One of the problems (sometimes it’s a problem) with my way of working is that when I say things through my work (the text and the image), I often don’t really know what I’m trying to say; I say it and then try to figure out what it means afterwards. Maybe it is like when a child is learning how to speak. I like to think that all artwork is a work in progress; the meaning develops and changes depending on who views the work and the context in which they view it. Meaning ferments like wine. I realise that what I am saying about the production is perhaps not what the people I have met at Ruinart would say about what they do. Maybe they might even have a problem with it. But I think it should be acknowledged that the fermentation process has only just begun and it may be some time before it is finished, if ever.

I made one hundred drawings based on my experiences of being at the House of Ruinart. The message conveyed through champagne and the brand is important. I need to start with those things. I made illustrations based on text and found a way to incorporate them into the work. But with the majority of the drawings, an image came first, and I thought about what the text should be after.

4. What role does humour play in your practice?

I guess years ago I was always keen to stress the work was incidentally funny and that I was trying to be profound and comedy was just a facet. Over the years I’ve come to realise that comedy is very important. The issue is people expect you to be funny all the time. I’m always keen to stress I’m not a comedian and I am an artist, which negates my obligation to be funny all the time. Comedy is really special and sublime. To explain why something is funny sort of pours cold water on it…

Globe

Ruinart 2020 by David Shrigley

5. How has the current global crisis affected your creativity?

I worked alone from home on smaller formats anyway so I’ve been making drawings for the last six weeks or so. I just worry about other people at the moment. Some of the work I’m producing now is influenced by the ongoing situation – or at least when I put it out there the viewer will associate it with that.

6. What do you miss?

I miss seeing friends and going to the football.

View David Shrigley’s portfolio: davidshrigley.com

 

Share:
Reading time: 6 min
Artist portrait of a branch
Artist portrait of a branch

Flow Diptych, Part 2 of 2 by Vik Muniz, for the 2019 Ruinart Carte Blanche commission and installed at the Ruinart Art Bar at Frieze London 2019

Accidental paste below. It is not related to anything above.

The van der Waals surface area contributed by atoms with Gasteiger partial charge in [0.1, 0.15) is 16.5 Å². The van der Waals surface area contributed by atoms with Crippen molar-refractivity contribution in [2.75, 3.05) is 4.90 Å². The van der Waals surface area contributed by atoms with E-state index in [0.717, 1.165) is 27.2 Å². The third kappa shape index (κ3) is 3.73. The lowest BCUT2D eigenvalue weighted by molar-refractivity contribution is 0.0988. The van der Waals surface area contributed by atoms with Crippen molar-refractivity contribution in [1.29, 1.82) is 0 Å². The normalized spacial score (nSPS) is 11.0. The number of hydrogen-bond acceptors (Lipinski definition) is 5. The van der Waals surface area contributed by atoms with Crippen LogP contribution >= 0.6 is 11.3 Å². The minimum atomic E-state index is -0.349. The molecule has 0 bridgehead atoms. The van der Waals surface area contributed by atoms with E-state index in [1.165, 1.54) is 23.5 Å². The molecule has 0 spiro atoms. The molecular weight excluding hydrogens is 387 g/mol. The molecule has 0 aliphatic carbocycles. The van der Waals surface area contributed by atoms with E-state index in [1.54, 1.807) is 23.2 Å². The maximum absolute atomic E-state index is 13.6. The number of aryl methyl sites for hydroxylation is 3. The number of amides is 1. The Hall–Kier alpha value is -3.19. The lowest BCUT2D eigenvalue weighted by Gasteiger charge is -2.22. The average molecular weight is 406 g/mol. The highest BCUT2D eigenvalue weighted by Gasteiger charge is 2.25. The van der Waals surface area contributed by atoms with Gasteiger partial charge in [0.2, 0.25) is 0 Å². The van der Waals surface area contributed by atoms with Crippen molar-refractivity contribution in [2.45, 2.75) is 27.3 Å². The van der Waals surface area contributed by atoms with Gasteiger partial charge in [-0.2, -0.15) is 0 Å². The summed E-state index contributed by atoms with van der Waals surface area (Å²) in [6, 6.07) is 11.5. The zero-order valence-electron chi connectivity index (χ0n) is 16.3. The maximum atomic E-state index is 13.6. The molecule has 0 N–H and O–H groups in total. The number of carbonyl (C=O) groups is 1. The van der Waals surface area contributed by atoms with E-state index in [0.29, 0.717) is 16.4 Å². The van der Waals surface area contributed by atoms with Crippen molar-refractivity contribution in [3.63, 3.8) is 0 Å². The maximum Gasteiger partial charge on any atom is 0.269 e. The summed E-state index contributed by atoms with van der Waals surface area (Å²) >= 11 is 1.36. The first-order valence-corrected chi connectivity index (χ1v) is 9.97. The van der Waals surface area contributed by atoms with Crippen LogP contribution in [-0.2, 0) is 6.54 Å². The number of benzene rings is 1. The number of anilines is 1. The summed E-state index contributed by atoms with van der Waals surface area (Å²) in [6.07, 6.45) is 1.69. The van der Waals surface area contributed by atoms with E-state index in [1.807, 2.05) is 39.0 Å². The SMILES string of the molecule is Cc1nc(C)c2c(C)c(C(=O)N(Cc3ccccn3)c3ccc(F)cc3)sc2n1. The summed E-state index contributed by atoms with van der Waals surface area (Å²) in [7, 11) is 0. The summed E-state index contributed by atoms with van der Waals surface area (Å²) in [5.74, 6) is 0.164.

Brazilian photographer Vik Muniz has responded to Ruinart’s Carte Blanche commission by going back to the roots

“A photograph marks a moment in time,” says Vik Muniz. We sit surrounded by his latest photographic series, ‘Shared Roots’, in the Ruinart champagne bar at the 2019 Frieze London. “One way or another, everything fades and everything ceases to be. Photography is one way for you to hold on a little longer.”

Follow LUX on Instagram: luxthemagazine

The Brazilian-born artist is fascinated by the fragile materiality of photography. “Visual technology broke a membrane, and the image became autonomous from any material relationship,” he says. “Our relationship to facts is getting more and more problematic. The idea of information, the idea of representation, is completely disconnected from tangibility, from facts. Psychologically, that has an effect. And, I chose to go in the opposite direction and make things that we have not lost. They require physical presence, they are heavy, even though they’re photographs.” The photographs around us are rooted in this physicality. Muniz used wood and charcoal to create temporary sculptures of hands clutching gnarled vines, captured in overexposed, grainy monochrome. “There is an architecture when you make art,” he says, “I find it quite pyramidal. The base of it has to be optical, haptic, sensory, perceptual. You have to have a physical reaction to it.”

Find out more: ruinart.com

This article was originally published in Spring 2020 Issue.

Share:
Reading time: 1 min
Dinner table laid out with champagne bottles and antique plates
Dinner table laid out with champagne bottles and antique plates

Hotel 1729, a one-bedroom hospitality concept designed by Ruinart x Jonathan Anderson

This week, Ruinart opens the doors to a one bedroom luxury hotel concept created in collaboration with fashion designer Jonathan Anderson
Man stands leaning against a pillar with the plaque 1729

Designer Jonathan Anderson outside Ruinart Hotel 1729

Last year, it was designer Tom Hingston and Primrose Hill. This year, Ruinart’s pop-up hotel is the creation of fashion designer Jonathan Anderson inside a Notting Hill townhouse. Named Hotel 1729, guests can check-in for a one-night only experience hosted by the champagne house’s Maître D’, Olivier Livoir.

Follow LUX on Instagram: the.official.lux.magazine

The dining experience is the focal point of the evening, designed to cater for up to eight guests in total, who will be taken on a sensory culinary exploration through Ruinart‘s history. Whilst the exact details of Anderson’s concept are kept strictly secretive, his main inspiration comes from a recent visit to the Ruinart Maison, and the 1735 artwork Le Déjeuner d’huîtres (The Oyster Lunch) by Jean-François de Troy which includes the first appearance of a champagne bottle in painting.

Antique painting of a huge chaotic feast in a stately home

‘Le Déjeuner d’huîtres’ (The Oyster Lunch) by Jean-François de Troy (1735), Musée Condé (Chantilly, France)

The menu itself has been specially created to perfectly pair with Ruinart cuvées by Chef Luke Selby, who previously worked as head chef at Ollie Dabbous’ HIDE. All drinks and courses will be served using antique glassware and ceramics from the 17th century, the same era in which Ruinart was established.

Curious? So are we.

Hotel 1729 in Notting Hill, London is open from Thursday 4 July until Sunday 14 July 2019. For more information visit: ruinart.com/en-uk/news/ruinart-hotel-1729

Rates: £1200 for a one night stay for two people including chauffeur transfers in partnership with BMW, dinner, breakfast and a selection of Ruinart Cuvées. Hotel residents can invite up to six guests to share the dining experience at an additional £160 per person.

Share:
Reading time: 1 min